At ACR yesterday, Dennis Boyle, MD, led an entertaining, interactive session on dealing with difficult patients. In addition to clips from Cool Hand Luke, he offered some perspective on the visits that no one wants to have.
First, recognize that you bring your own issues to the encounter, which will affect how you respond to the patient. Dr. Boyle described how he used to complain about his problem patients to a psychiatrist friend until the shrink asked, "Did you realize that all your difficult patients remind you of your mother?"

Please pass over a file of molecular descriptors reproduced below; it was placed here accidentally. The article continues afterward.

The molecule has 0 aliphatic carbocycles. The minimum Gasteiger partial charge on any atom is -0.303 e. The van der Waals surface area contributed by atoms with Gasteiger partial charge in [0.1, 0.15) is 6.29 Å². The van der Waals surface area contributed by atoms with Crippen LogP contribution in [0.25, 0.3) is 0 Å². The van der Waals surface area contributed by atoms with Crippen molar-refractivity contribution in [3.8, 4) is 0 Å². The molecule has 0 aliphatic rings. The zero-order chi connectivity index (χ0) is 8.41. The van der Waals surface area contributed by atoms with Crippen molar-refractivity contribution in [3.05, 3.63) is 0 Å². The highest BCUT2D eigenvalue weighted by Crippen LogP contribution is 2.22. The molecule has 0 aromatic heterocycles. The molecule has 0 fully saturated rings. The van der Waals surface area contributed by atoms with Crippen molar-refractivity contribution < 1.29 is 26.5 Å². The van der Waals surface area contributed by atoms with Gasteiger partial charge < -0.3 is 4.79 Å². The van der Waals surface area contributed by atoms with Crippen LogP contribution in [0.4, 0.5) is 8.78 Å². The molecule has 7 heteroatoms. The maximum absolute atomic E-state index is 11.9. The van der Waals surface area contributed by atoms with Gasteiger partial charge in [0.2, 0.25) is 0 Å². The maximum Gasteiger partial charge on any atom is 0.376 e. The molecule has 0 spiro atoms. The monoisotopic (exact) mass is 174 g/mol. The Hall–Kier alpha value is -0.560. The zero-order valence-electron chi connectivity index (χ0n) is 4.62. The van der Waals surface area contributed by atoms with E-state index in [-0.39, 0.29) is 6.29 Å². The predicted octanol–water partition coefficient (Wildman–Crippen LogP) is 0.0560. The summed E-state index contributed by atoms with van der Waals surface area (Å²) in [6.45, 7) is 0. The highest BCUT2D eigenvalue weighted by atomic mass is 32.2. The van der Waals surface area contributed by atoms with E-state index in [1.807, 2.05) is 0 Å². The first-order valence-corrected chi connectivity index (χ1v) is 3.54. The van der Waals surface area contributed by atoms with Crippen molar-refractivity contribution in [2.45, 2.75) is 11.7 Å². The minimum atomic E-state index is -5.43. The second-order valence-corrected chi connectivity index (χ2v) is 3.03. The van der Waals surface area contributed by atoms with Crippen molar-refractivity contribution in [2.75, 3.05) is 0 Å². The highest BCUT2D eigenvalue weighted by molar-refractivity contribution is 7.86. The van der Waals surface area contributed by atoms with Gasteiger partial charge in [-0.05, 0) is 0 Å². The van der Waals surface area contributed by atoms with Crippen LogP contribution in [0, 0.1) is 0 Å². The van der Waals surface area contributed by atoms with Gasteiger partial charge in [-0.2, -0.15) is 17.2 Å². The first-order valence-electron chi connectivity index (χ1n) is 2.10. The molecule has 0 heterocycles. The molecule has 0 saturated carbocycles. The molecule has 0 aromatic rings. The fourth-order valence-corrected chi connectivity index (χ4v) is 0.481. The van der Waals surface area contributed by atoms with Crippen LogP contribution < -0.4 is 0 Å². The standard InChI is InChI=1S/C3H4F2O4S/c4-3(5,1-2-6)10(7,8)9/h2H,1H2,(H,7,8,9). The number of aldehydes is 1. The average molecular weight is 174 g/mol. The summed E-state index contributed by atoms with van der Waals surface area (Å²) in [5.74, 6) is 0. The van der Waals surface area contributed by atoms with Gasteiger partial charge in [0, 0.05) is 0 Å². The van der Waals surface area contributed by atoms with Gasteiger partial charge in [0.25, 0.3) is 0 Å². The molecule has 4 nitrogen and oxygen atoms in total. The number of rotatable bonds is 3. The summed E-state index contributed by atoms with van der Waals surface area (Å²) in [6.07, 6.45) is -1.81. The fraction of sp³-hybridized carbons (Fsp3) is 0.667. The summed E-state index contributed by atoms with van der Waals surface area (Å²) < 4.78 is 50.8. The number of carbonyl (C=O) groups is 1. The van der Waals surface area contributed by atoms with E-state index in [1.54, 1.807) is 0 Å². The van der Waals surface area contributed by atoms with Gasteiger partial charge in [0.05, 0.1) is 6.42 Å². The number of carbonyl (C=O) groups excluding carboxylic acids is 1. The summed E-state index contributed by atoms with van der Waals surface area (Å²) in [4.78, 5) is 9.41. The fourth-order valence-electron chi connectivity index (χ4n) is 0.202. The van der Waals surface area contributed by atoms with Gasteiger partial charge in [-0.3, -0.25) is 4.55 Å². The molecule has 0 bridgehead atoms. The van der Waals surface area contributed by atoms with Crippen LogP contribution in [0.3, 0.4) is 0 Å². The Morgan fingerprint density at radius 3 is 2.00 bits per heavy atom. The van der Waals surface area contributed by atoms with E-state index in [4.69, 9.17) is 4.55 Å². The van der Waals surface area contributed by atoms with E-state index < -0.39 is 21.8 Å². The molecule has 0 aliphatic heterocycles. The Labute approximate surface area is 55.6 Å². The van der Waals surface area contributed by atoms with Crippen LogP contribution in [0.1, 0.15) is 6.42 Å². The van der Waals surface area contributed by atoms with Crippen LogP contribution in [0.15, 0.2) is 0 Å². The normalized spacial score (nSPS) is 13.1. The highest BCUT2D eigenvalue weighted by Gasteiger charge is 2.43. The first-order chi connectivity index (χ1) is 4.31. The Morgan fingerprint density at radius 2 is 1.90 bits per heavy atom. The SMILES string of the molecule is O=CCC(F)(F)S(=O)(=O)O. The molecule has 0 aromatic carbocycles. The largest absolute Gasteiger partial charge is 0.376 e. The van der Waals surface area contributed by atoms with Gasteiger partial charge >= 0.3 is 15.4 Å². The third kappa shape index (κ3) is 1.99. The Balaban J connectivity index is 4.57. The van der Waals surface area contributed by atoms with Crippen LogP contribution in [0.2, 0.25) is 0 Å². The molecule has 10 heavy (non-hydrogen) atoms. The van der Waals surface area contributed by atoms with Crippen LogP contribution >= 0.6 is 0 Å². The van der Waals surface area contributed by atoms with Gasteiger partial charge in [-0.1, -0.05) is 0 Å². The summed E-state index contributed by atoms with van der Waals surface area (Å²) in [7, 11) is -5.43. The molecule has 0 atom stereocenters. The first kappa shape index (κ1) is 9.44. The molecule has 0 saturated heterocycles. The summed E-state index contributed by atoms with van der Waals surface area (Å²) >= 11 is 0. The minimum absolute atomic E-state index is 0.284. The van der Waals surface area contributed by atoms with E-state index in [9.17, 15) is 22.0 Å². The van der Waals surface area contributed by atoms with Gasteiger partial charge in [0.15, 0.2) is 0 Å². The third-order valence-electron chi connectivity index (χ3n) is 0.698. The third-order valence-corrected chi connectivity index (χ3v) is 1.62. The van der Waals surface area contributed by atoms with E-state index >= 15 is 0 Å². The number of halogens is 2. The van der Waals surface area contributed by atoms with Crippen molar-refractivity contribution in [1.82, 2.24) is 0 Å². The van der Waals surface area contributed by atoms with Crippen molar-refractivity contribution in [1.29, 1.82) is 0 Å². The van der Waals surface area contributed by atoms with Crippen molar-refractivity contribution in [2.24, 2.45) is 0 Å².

More seriously, he reminded attendees that most angry patients are actually more afraid or sad than angry, and that open-ended questions ("Tell me why...") should be used to get their story. It's also important to actually listen to them when they're talking, and use reflective listening ("It sounds like...") to make patients feel understood, to control rambling stories, and to help you remember details for later charting.